A few years ago, people might have been shocked to learn that you are pre-planning your funeral. However, given the challenging economic times and increased funeral costs, pre-planned funerals have become quite popular. If you wish to pre-plan your funeral, read this guide to learn the various aspects of a pre-planned funeral.
A funeral fund
The primary objective of a pre-planned funeral is to ensure your friends and family have a hassle-free experience as they lay you to rest. Therefore, explore ideas on how you will fund the event. You could either take a pre-paid funeral plan or set up a funeral fund.
If you opt to set up a funeral fund, open a joint bank account with a trusted family member or beneficiary. Make regular contributions to this account. Once you die, the money becomes available to your beneficiary.
One of the downsides of a funeral fund is that you may lack the discipline to make regular contributions. Besides, you can’t be certain that your loved one will use the funds as you instructed. For example, they may opt to pay funeral costs that were not part of your initial agreement.
Pre-paid funeral plans are a suitable alternative since they operate more or less like an insurance cover. Accredited funeral homes and directors sell these policies. The law requires the director or funeral home to use it for the agreed purposes.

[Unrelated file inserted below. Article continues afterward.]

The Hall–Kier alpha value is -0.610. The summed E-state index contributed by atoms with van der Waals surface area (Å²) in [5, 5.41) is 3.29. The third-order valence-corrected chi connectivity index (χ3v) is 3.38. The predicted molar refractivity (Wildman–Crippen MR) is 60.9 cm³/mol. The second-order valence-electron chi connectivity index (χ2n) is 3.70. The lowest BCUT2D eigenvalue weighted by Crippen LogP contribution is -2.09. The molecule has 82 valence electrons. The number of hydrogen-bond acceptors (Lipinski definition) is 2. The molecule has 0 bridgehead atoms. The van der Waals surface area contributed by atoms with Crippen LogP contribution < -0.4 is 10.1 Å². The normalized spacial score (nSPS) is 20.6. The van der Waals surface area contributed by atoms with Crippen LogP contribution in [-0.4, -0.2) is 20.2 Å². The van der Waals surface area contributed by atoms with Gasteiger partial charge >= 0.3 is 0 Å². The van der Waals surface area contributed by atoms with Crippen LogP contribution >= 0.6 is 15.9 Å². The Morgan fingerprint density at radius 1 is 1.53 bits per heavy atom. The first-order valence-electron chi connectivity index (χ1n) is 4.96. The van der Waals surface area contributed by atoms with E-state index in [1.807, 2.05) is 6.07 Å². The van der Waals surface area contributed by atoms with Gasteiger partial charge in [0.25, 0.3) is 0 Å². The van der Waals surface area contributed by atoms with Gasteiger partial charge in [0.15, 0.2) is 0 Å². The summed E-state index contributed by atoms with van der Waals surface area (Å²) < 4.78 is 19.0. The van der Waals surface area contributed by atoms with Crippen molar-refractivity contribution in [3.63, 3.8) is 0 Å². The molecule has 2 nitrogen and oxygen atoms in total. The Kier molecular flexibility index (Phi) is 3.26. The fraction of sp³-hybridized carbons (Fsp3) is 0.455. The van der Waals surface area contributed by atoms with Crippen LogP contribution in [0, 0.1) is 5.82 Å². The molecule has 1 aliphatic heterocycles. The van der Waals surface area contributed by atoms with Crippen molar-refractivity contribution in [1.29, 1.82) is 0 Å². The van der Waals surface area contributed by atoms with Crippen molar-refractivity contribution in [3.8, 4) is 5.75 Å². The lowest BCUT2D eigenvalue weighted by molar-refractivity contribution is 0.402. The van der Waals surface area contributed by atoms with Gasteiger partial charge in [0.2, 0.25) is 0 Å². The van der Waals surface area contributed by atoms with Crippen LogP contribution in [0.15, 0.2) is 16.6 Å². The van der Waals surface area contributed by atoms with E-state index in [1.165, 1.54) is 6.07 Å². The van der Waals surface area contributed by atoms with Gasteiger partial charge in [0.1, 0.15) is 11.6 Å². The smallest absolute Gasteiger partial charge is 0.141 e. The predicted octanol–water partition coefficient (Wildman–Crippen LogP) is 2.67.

When applying for the policy, your guiding principle is that you should work with reputable directors and funeral homes.
Consult with the policy provider to establish what the pre-paid funeral plan pays. Additionally, assess the payment plans. More often than not, these are negotiable to ensure you have an easy time paying the policy.
Your final resting wishes
Your family and friends will have numerous ideas on how to give you a befitting send-off. In some cases, they will conflict since each person might assume they know what is best for you. A pre-planned funeral enables you to decide how you want to plan and execute your funeral.
Below are some things to consider when writing your final wishes:
- What your preferred funeral is. This could be a cremation, ground, in-ground or natural burial.
- How you want people to handle your remains. For example, you may want to turn your ashes into jewellery or bury your body at a specific site.
- Who the guest speakers at your funeral are. This could be anyone from family members to co-workers or friends.
- What your last words are. For instance, you would want a speech read out to guests during the funeral.
The funeral director
Some people underrate the importance of the funeral director. However, they are a crucial part of the pre-planning process. After all, you likely want a professional to plan your funeral and follow your wishes to the letter.
A funeral director allows your family to mourn your death without worrying about funeral arrangements such as moving the body, leasing a burial site, inviting guests and arranging wakes. Experienced funeral directors will go a mile further to offer counselling services to help your family cope with grief.
When hiring the director, your primary concern should be their experience and ability to work with your family members. Use due diligence to establish how the director relates to other clients. Moreover, ask for a rate card to determine if their services are within your budget.